Public works contracts costly with overruns

Study by D'Adamo finds city paid $99 million extra over 5 years

May 27, 2000|By Gerard Shields | Gerard Shields,SUN STAFF

Extra payments in Baltimore public works department contracts over the last five years have reached at least $98.9 million, according to a review released yesterday by the chairman of the City Council Budget Committee.

Southeast Baltimore Councilman Nicholas C. D'Adamo Jr. said yesterday his review of an estimated 1,800 public works contracts with overruns showed that Baltimore taxpayers paid up to 10 times the original bid price, as much as $15 million on a $1.5 million contract.

About 25 city contractors repeatedly charged the city for contract excesses, D'Adamo said, with low bidders regularly exceeding the initial highest estimate.

"That's a lot of money," D'Adamo said. "That's a lot of taxpayer money."

D'Adamo said he intends to present the figures to Mayor Martin O'Malley during budget talks on Tuesday and urge the new administration to consider excluding contractors with repeated overruns.

The federal government considers 10 percent contract additions average. D'Adamo found that 146 of the city contracts -- all initiated in the final years of former Mayor Kurt L. Schmoke -- finished 20 percent higher than originally bid, with 87 costing taxpayers 50 percent extra.

D'Adamo could not identify those businesses yesterday, saying that department totals provided to him contained only city identification numbers for contractors. But the Highlandtown shop owner said he intends to follow through to identify the contractors that repeatedly exceed the agreed-upon cost, he said.

Schmoke, who stepped down in December to take a job with the law firm of Wilmer, Cutler and Pickering, challenged D'Adamo's findings yesterday, saying that all extra city work was heavily scrutinized.

Changes were studied by a committee before being sent to the city Board of Estimates for a final review, Schmoke said.

"I can't believe he would find that kind of overpayment that was not reviewed by the committee," Schmoke said.

Former Public Works Director George G. Balog could not be reached to comment yesterday. City Comptroller Joan M. Pratt, who sits on the Board of Estimates, declined to comment, saying she had not seen D'Adamo's review.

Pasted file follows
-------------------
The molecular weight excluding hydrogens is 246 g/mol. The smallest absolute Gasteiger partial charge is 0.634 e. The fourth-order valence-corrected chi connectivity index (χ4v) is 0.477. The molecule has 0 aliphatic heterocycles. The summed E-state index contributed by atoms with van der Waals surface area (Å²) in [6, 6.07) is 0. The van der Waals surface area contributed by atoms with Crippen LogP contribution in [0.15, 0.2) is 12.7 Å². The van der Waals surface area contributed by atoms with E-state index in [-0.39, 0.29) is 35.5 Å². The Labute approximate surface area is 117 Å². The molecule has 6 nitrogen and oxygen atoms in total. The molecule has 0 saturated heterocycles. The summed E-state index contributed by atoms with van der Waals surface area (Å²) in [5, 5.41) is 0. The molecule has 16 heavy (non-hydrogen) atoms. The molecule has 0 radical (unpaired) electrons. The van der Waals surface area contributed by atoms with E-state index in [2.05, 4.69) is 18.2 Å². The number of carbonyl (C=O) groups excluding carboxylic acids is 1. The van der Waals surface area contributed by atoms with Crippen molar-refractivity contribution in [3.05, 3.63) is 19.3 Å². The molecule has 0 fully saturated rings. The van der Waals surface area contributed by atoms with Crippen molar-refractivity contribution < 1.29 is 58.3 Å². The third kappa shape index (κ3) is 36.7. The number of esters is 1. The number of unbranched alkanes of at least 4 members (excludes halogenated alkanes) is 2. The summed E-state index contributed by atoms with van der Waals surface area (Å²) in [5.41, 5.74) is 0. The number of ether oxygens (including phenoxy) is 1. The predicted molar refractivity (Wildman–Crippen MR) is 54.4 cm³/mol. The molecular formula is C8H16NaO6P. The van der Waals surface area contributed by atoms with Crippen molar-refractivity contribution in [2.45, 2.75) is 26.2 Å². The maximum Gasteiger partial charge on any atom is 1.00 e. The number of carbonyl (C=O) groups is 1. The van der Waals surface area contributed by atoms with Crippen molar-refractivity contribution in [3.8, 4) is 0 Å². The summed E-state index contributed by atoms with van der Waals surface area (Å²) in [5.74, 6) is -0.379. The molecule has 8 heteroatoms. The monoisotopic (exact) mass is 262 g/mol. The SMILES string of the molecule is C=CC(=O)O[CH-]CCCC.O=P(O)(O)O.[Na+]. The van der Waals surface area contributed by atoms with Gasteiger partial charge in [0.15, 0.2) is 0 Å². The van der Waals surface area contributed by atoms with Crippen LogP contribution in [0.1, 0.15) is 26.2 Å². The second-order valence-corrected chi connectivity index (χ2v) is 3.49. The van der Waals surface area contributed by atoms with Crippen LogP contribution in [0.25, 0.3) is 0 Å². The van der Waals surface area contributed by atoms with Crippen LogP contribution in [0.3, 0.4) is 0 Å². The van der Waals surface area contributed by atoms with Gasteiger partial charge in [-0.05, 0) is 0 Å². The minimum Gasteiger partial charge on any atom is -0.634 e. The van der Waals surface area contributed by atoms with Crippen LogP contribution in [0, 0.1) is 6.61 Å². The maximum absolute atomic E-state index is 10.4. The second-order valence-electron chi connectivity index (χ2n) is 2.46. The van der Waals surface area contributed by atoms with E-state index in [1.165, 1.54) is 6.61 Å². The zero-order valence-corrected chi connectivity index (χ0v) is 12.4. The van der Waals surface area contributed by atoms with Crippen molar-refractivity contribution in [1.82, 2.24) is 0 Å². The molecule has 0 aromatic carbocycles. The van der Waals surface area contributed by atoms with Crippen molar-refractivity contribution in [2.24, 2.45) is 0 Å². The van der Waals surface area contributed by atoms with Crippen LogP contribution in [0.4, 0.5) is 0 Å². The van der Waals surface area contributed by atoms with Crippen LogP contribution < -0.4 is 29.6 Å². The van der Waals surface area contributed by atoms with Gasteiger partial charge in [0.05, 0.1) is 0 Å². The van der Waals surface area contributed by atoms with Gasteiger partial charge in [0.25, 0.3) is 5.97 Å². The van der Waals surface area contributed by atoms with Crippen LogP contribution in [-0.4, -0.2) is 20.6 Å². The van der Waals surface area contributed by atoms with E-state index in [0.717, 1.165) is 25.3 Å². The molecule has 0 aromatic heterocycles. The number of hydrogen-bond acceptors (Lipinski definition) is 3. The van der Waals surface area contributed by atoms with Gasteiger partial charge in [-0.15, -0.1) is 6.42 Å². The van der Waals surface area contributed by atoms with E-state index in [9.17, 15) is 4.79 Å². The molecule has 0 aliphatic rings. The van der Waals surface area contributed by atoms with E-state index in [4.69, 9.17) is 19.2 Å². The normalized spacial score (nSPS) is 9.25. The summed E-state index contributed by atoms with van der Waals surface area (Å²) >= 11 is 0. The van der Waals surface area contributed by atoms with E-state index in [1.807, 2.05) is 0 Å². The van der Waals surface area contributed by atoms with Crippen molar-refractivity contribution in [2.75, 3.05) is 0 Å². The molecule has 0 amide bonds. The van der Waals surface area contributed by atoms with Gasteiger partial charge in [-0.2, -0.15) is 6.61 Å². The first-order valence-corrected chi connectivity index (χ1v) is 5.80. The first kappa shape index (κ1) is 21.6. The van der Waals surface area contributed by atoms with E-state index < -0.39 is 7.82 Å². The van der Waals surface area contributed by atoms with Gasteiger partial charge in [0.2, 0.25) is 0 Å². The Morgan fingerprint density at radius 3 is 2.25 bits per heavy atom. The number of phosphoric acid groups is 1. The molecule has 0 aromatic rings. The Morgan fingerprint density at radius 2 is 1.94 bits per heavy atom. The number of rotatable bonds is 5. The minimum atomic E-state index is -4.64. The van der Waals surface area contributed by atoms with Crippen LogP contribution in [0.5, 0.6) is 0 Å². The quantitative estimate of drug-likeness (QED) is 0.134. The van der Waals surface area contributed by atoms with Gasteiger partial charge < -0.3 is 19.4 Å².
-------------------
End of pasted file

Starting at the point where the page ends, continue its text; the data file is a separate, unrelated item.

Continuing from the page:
This month, the Board of Estimates approved the last part of a $1 million contract increase for the demolition of a Little Italy warehouse where the city built a parking lot.

O'Malley and City Council President Sheila Dixon asked Pratt's office to audit the demolition project, the cost of which is now three times its initial estimate.

Likewise, the construction cost of the city's new police headquarters is now $12.3 million over the initial $27 million contract estimate.

Public works, the city's largest department with 5,600 employees and a $417 million budget, is responsible for 10 major city services ranging from trash collection to parking. Every city contract over $5,000 must be competitively bid. Businesses offer a price for which they believe they can do the job. Usually, the lowest bidder wins the contract.

Balog's successor, George Winfield, cautioned D'Adamo about the overrun figures, saying that most public works contracts run over bid.

"You have to look at each individual contract to see what created the extra," Winfield said. "Ninety-nine percent of the time, it will be something unknown or unforeseen."

City Councilman Robert Curran of Northwest Baltimore also sounded skeptical of D'Adamo's findings. "It sounds extraordinary. Did that money include the blizzard of 1996 or the sinkhole? I don't know. If you told me that city cost overruns were for planting petunias, then I have a problem."

D'Adamo said his review was partially prompted by O'Malley's recent call to close seven city fire stations to save $6 million. The city is projecting a $140 million budget deficit over the next three years.

"We've got to get a handle on it," Dixon said of D'Adamo's findings. "Here we are strapped for money, talking about closing fire stations."

Baltimore Sun Articles
Please note the green-lined linked article text has been applied commercially without any involvement from our newsroom editors, reporters or any other editorial staff.